December 16, 2005
Another One From Joe Scarborough
As a result, I pass through the TSA's screening menage enough that I'm familiar with every variant -- despite the fact that all airport screening crews work for the same gubmint agency, they seem to do things differently at different airports.
I'm not a very well organized traveller, I tend to procrastinate, during multi-destination trips, when it comes to booking my next flight, from, say, point B to point C, and sometimes do so only a day before making a flight. This sends up a flag at the respective airline itself, and their computers put through an automatic request for a behind the scenes baggage inspection and a session at the screening point with Mr. Wand.
I've been through airports that required removing shoes, a few that didn't, some that restrained you from leaving the scanning area until all your possessions(pocket items, laptop, etc) had cleared the conveyor belt, and many whose agents were not very thorough. I blogged back in October about how a Swiss Army knife I'd totally forgotten about, buried deep in my computer carrying case in August, had travelled through a whole bunch of airports, including O'Hare, Midway, Dulles, National, Orlando, JFK and others before being found by a diligent screener at Logan in early October.
While headed for a recent flight from Reagan National to O'Hare on a day that was really, really quiet, I found myself in a quagmire of utter confusion at a screening point because some idiot had left the shoulder strap from a carry-on bag hanging outside the plastic bin you put your stuff in for scanning and it got itself jammed in the conveyor belt. Suddenly several of the screeners were over there attempting to wrestle the strap loose(they looked like the Keystone TSA Screeners) while others tried to reroute the line to the adjacent conveyor belts. Talk about professionalism, it was indeed a professional mess.
But beyond these vagaries in the millieu(man, too much French for this time of the morning --meeelyiewww-- gag--choke!) of being established as a probable non-terrorist and a safe bet to allow aboard the airplane, there is still the issue of political correctness that overshadows the entire experience.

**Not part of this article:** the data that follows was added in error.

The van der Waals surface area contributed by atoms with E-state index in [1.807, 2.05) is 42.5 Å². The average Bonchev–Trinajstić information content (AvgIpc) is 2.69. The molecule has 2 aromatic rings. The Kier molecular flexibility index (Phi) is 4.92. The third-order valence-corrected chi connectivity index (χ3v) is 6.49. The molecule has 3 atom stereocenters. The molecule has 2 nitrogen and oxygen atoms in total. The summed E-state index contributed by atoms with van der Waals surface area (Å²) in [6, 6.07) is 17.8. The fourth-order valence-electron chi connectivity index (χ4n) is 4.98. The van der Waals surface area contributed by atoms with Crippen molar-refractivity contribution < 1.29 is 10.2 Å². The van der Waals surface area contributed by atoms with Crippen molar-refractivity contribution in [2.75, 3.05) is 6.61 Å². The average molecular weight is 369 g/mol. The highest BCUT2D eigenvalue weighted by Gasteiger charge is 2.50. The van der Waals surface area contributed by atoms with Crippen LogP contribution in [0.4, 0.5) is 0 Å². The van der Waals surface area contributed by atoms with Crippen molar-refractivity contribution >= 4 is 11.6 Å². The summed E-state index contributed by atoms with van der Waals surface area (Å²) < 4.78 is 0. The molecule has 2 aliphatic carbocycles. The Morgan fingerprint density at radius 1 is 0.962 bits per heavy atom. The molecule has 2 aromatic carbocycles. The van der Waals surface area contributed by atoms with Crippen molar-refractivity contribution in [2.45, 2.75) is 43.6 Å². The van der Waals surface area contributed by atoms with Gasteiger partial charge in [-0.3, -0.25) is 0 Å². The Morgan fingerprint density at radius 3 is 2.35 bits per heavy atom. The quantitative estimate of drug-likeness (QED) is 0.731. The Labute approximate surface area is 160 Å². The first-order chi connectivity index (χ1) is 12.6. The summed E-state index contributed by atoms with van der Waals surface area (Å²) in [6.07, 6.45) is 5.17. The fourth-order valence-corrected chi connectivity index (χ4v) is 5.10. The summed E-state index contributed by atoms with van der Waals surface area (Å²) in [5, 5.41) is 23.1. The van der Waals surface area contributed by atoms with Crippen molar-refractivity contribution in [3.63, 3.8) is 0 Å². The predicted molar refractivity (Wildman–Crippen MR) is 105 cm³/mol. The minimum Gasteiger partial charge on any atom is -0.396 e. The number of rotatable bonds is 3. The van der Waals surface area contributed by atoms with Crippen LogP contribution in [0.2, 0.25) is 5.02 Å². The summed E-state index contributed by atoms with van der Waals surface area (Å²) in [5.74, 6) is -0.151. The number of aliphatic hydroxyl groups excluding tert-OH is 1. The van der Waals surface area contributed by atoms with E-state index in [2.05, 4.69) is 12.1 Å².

And that is the policy of including every kind of person in the "special attention" category... except those whose profiles most match those of the kind of terrorist all this extra security and extra hassle was added on to keep from getting aboard airplanes to begin with.
Young Arab males, one of the ACLU's protected categories, along with pedophi-- oops, there I go, off on one of my digressions -- okay, this time I'll stay on topic.
Sure, we've all been over this many times, but our entreaties seem to be falling on deaf ears. Instead of responding to realistic criticism, the TSA is indulging in appeasement tactics. Sure, this pass card program they're gearing up for will make things a little more convenient for us frequent flyers, at least until we all have them and the lines we access become longer than the lines of those who don't, and sure, it will be nice for those who have little pairs of scissors and souvenir letter openers in their carryons to be able to keep them -- it really doesn't matter, anyway: A terrorist can order a can of ginger ale and rip it open to make a nasty slashing weapon, for one of many examples I could make but won't, I don't want to give anybody any even "better" ideas they don't have already.
The point is, those who most fit the terrorist profile are the ones who need to be given the most attention, not a little old lady from Kalamazoo or a four year old girl clutching the latest Barbie and sucking her thumb.
I'll say no more, and let former Congressman Joe Scarborough say the rest.
Posted by Seth at December 16, 2005 02:47 AM
Wow we need more Joe's in power. I agree with him and say, it's time we get serious about this. Being PC will kill this country.
Posted by: Raven at December 16, 2005 05:08 AM
Amen to that!
Posted by: Seth at December 16, 2005 05:49 AM